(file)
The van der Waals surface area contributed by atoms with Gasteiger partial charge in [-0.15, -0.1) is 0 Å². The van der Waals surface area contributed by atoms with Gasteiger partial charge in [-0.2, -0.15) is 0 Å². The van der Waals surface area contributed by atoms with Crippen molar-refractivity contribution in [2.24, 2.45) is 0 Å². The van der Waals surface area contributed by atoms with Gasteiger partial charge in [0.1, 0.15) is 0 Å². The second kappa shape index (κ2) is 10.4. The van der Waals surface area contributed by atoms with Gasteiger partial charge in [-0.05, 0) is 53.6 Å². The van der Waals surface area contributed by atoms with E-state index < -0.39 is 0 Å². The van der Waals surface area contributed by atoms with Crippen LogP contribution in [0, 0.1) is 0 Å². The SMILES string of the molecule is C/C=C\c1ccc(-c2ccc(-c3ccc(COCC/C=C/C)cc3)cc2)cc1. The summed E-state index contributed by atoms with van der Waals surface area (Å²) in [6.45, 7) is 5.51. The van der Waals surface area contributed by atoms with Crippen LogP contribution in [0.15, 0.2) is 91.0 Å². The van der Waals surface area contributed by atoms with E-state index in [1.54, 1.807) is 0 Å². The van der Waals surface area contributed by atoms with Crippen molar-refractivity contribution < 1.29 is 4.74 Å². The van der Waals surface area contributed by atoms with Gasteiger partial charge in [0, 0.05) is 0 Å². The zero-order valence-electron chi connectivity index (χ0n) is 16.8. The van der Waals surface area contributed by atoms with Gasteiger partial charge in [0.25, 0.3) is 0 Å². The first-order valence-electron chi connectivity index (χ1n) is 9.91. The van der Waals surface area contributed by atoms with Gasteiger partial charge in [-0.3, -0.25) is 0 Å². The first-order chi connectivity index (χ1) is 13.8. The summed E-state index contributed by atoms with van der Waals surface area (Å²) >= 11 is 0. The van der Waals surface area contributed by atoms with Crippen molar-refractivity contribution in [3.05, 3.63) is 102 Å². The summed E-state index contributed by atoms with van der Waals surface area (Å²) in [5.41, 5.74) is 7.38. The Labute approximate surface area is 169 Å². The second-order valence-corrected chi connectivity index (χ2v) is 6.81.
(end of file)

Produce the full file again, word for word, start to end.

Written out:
The van der Waals surface area contributed by atoms with Gasteiger partial charge in [-0.15, -0.1) is 0 Å². The van der Waals surface area contributed by atoms with Gasteiger partial charge in [-0.2, -0.15) is 0 Å². The van der Waals surface area contributed by atoms with Crippen molar-refractivity contribution in [2.24, 2.45) is 0 Å². The van der Waals surface area contributed by atoms with Gasteiger partial charge in [0.1, 0.15) is 0 Å². The second kappa shape index (κ2) is 10.4. The van der Waals surface area contributed by atoms with Gasteiger partial charge in [-0.05, 0) is 53.6 Å². The van der Waals surface area contributed by atoms with E-state index < -0.39 is 0 Å². The van der Waals surface area contributed by atoms with Crippen LogP contribution in [0, 0.1) is 0 Å². The SMILES string of the molecule is C/C=C\c1ccc(-c2ccc(-c3ccc(COCC/C=C/C)cc3)cc2)cc1. The summed E-state index contributed by atoms with van der Waals surface area (Å²) in [6.45, 7) is 5.51. The van der Waals surface area contributed by atoms with Crippen LogP contribution in [0.15, 0.2) is 91.0 Å². The van der Waals surface area contributed by atoms with E-state index in [1.54, 1.807) is 0 Å². The van der Waals surface area contributed by atoms with Crippen molar-refractivity contribution < 1.29 is 4.74 Å². The van der Waals surface area contributed by atoms with Gasteiger partial charge in [0, 0.05) is 0 Å². The zero-order valence-electron chi connectivity index (χ0n) is 16.8. The van der Waals surface area contributed by atoms with Gasteiger partial charge in [0.25, 0.3) is 0 Å². The first-order valence-electron chi connectivity index (χ1n) is 9.91. The van der Waals surface area contributed by atoms with Gasteiger partial charge in [-0.3, -0.25) is 0 Å². The first-order chi connectivity index (χ1) is 13.8. The summed E-state index contributed by atoms with van der Waals surface area (Å²) >= 11 is 0. The van der Waals surface area contributed by atoms with Crippen molar-refractivity contribution in [3.05, 3.63) is 102 Å². The summed E-state index contributed by atoms with van der Waals surface area (Å²) in [5.41, 5.74) is 7.38. The Labute approximate surface area is 169 Å². The second-order valence-corrected chi connectivity index (χ2v) is 6.81.